Toshiba Camileo X400 Review - Manual Controls and Settings Review


The X400 is a cut above most budget camcorders when it comes to zoom. It offers a 23x optical telephoto, rather than the digital-only variety, although this is augmented by a 120x digital zoom you can’t turn off. The image stabilisation is still electronic, though, and onlly has one mode. Although it’s better than nothing, we didn’t find it tremendously effective.

All of the X400’s settings are accessed via an icon-driven menu which is called up on the 3in touchscreen. Three icons at the top provide rapid access to a selection of frequently-used functions. One toggles the built-in video light, which has limited range but is still welcome in a budget camcorder. There’s also a setting Toshiba calls Digital Light. This is essentially a video gain booster, which brightens the image in poor illumination, at the expense of some image quality. A second button lets you switch quality modes, and a final button enables backlight compensation, always a handy setting to have readily available.

The remaining functions are only accessible via the full menu. This is also icon-driven, which makes some functions hard to find as their icons are a little obscure. For example, image stabiliation and motion detection use an icon of a hand and a person, but both are leaving trails so you have to think twice about which is which. Fortunately, each icon requires two clicks to access; the first click merely brings up a text description at the bottom of the screen, so you can check you have the right function before committing.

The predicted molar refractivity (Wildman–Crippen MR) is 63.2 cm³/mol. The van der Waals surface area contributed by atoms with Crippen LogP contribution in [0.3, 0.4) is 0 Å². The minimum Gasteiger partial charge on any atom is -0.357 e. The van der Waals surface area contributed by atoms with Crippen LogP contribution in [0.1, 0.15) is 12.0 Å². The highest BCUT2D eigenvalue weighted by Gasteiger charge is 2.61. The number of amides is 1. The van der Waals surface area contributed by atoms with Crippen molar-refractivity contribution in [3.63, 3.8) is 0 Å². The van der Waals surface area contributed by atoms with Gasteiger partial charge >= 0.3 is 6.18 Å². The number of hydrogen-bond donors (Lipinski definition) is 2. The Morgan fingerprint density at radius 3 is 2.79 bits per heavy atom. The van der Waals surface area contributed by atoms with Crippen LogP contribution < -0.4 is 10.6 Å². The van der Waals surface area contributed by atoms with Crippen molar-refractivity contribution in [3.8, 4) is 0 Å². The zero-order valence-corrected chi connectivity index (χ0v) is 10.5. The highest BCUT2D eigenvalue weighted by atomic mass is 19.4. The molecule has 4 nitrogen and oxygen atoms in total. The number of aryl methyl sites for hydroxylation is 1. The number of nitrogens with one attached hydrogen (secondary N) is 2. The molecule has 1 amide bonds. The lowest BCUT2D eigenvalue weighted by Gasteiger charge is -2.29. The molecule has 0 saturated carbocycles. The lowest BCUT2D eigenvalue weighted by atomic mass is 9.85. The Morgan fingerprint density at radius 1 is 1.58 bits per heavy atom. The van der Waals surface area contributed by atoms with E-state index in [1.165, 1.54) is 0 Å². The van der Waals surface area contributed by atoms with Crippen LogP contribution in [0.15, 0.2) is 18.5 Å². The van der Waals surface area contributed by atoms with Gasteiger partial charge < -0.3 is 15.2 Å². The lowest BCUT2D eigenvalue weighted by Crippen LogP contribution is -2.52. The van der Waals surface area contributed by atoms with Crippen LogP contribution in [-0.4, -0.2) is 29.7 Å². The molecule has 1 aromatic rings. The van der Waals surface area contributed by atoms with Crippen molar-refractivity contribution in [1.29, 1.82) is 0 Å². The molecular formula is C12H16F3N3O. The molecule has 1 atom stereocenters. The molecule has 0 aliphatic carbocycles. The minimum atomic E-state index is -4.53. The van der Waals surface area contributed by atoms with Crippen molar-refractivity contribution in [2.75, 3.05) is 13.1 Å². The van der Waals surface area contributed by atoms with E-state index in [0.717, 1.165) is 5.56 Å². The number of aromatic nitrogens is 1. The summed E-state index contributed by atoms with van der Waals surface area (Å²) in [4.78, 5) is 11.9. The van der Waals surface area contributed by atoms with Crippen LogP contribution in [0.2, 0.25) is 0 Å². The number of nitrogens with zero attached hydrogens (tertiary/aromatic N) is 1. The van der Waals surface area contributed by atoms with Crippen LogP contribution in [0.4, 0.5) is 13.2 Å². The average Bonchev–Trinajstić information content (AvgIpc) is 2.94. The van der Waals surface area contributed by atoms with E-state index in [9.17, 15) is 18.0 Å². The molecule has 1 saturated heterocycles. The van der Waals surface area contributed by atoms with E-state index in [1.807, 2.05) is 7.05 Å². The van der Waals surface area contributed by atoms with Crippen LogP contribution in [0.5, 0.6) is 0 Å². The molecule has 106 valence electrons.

There aren’t many of the manual settings we usually expect from a camcorder, either. There’s no facility for manual focusing, nor direct control over exposure, let alone shutter and iris. White balance presets include sunny, fluorescent and tungsen alongside the fully automatic option, but no manual setting. Even the range of scene modes is pretty meagre, with just night, backlight compensation and soft skin mode included in this section. You do get a macro mode and control over how the exposure is measured, with auto, centre and spot options. There’s also face tracking available and a pre-rec buffering function to help prevent you missing a shot due to being slow on the shutter.

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